For the most part the comics of writers like Warren Ellis, Mark Millar, and Garth Ennis are excuses to show a lot of sex of all kinds, blood, and violence. Although it tries to be something different The Boys is no exception to this rule. Thankfully, Erik Kripke has stripped away a lot of the nonsense from the comic for the small screen adaptation. However, what’s left isn’t much better.
The Boys, which premiered recently on Amazon, is a cutesy spoof on comic book characters people already know. The Seven is a thinly veiled version of the Justice League. Anyone who has seen Justice League can spot the characters. Superman, Batman, Wonder Woman, The Flash, and Aquaman are represented along with a few other characters who may not be easily recognized.
The Seven are the villains in the story. The Seven were created and controlled by Vought International. The Boys, lead by Billy Butcher, want to expose The Seven, Vought International, and “supes” in general as corrupt, vile scum juiced up on a super steroid called Compound V.
To illustrate the point, Hughie’s girlfriend is vaporized by A-Train, the fastest man alive, who’s a fill in for The Flash, the fastest man alive, as he runs through her on his way to score Compound V. Homelander, the Super Man of the group, lets a jet filled with people crash in order to fulfill the corporation’s agenda and new girl on the block Starlight is sexually assaulted her first day on the job. The Seven are not as super as the public is lead to believe.
The hero as villain motif is nothing new. Comic book readers have seen it before in comic books and movies like The Watchmen and Squadron Supreme. Older comic book readers may remember the super hero as god theme explored in the classic Miracle Man. General audiences have seen the same thing in movies like The Watchmen and more recently in the under performing Brightburn. The Boys doesn’t explore any new territory nor does it add anything new.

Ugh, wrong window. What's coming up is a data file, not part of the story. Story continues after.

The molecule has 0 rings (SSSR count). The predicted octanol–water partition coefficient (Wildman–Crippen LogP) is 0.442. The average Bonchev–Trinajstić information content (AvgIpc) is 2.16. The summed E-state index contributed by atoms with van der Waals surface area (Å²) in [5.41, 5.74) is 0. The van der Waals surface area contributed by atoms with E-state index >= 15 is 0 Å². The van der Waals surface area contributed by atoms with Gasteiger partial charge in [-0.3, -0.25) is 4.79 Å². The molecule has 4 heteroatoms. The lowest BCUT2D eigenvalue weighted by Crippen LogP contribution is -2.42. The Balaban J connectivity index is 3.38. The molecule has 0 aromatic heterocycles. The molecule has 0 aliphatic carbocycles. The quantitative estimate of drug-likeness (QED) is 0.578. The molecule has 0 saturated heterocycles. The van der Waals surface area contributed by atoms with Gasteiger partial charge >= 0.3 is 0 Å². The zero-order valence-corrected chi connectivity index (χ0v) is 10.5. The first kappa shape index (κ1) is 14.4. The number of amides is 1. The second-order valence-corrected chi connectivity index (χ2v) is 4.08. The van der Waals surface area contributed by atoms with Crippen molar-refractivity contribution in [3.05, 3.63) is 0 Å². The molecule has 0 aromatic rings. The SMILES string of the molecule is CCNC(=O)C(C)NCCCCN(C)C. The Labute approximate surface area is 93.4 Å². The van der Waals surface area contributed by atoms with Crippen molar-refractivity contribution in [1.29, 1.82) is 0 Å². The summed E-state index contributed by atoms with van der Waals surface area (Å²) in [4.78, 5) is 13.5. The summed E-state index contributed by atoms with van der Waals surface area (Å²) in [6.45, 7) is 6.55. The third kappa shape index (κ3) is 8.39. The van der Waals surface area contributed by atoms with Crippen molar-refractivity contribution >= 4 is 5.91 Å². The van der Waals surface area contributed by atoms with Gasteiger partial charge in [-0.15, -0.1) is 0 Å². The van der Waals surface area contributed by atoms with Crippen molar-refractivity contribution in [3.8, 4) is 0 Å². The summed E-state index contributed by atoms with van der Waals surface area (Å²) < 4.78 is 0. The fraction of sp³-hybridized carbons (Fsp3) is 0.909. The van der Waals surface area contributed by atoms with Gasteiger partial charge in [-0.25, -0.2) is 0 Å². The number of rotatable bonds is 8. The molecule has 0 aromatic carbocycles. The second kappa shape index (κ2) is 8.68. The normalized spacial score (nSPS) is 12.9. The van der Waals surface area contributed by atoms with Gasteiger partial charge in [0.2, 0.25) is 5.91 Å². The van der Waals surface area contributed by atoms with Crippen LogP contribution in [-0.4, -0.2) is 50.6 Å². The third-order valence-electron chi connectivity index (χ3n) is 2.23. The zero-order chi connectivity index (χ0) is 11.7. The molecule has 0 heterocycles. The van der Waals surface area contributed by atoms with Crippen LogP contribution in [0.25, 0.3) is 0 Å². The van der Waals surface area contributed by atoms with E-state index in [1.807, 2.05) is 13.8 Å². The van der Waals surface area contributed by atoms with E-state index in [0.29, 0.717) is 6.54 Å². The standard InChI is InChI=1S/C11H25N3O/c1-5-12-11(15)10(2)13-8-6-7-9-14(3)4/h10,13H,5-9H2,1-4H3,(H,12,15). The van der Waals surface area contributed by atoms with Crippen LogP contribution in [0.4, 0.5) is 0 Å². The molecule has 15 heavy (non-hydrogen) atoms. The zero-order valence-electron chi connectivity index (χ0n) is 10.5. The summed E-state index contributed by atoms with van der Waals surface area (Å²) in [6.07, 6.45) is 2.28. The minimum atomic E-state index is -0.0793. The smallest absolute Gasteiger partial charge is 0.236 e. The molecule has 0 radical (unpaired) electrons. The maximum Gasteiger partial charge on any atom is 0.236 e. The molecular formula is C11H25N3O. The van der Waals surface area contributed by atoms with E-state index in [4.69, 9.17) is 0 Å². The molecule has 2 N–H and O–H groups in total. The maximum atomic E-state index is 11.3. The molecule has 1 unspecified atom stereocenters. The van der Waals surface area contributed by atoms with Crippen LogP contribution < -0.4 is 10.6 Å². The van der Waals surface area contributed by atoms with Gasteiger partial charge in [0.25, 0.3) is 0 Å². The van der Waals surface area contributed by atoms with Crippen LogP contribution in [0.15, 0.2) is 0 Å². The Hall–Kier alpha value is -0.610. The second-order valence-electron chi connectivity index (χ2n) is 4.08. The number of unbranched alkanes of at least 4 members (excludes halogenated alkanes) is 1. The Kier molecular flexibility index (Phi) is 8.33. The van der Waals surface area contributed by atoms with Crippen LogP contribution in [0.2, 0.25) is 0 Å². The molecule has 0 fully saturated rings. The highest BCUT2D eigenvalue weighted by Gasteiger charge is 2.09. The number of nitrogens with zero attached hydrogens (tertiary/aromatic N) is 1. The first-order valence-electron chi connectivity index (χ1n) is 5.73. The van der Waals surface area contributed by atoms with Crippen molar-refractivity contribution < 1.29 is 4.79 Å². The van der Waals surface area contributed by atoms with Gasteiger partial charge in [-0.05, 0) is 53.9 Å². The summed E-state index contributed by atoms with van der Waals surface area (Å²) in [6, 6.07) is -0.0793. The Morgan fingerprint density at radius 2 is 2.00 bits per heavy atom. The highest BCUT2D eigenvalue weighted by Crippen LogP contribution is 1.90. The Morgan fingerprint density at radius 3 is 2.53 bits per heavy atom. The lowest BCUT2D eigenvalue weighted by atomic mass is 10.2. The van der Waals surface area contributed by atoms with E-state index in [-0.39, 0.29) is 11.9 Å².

The Boys is easy. There’s no real challenges thrown at the Boys. Billy and Hughie may get in a tough situation or two, but there’s every reason they’ll live to see the next scene. Mother’s Milk and Frenchie may be taken prisoners, but there’s little room to doubt they’ll be freed by the next episode. There’s never a question whether or not the Boys will expose Vought International. They won’t and they don’t because this is a series after all.
As viewers, we don’t expect or want the heroes to die. Most movies and television series don’t kill their heroes off because of the inevitable sequels and follow on seasons. You’re gravely mistaken if you think Avengers: End Game is the last time you’ll see Tony Stark or Steve Rodgers on the big screen or even on a Disney + series. At least make things exciting and leave just a little doubt in the viewers mind things may not go according to plan. In Mission Impossible: Rogue Nation, Ethan Hunt wasn’t going to die scaling down a building in a sand storm. It was still a tense and exciting scene. The Boys though is a CW series on a pay network so it can show gore, the occasional boob, and cuss a lot.
The Boys isn’t a bad series. There’s some actual good performances in the series. Antony Starr excels as the ego driven, psychotic Homelander. Elizabeth Shue (Leaving Las Vegas) is adequate in her role as Madelyn Sitwell, the second in charge of Vought International. But it’s Karl Urban (Star Trek) as Billy Butcher that keeps the series going to its final episode.
The Boys isn’t a good series either. It’s not exciting or interesting. It just exists with really no direction surviving on cliches we’ve all seen in countless other movies about evil corporations. It’s a series that will appeal to some of the comic book readers and fans of Karl Urban. If you don’t fall in either category odds are high you won’t like The Boys.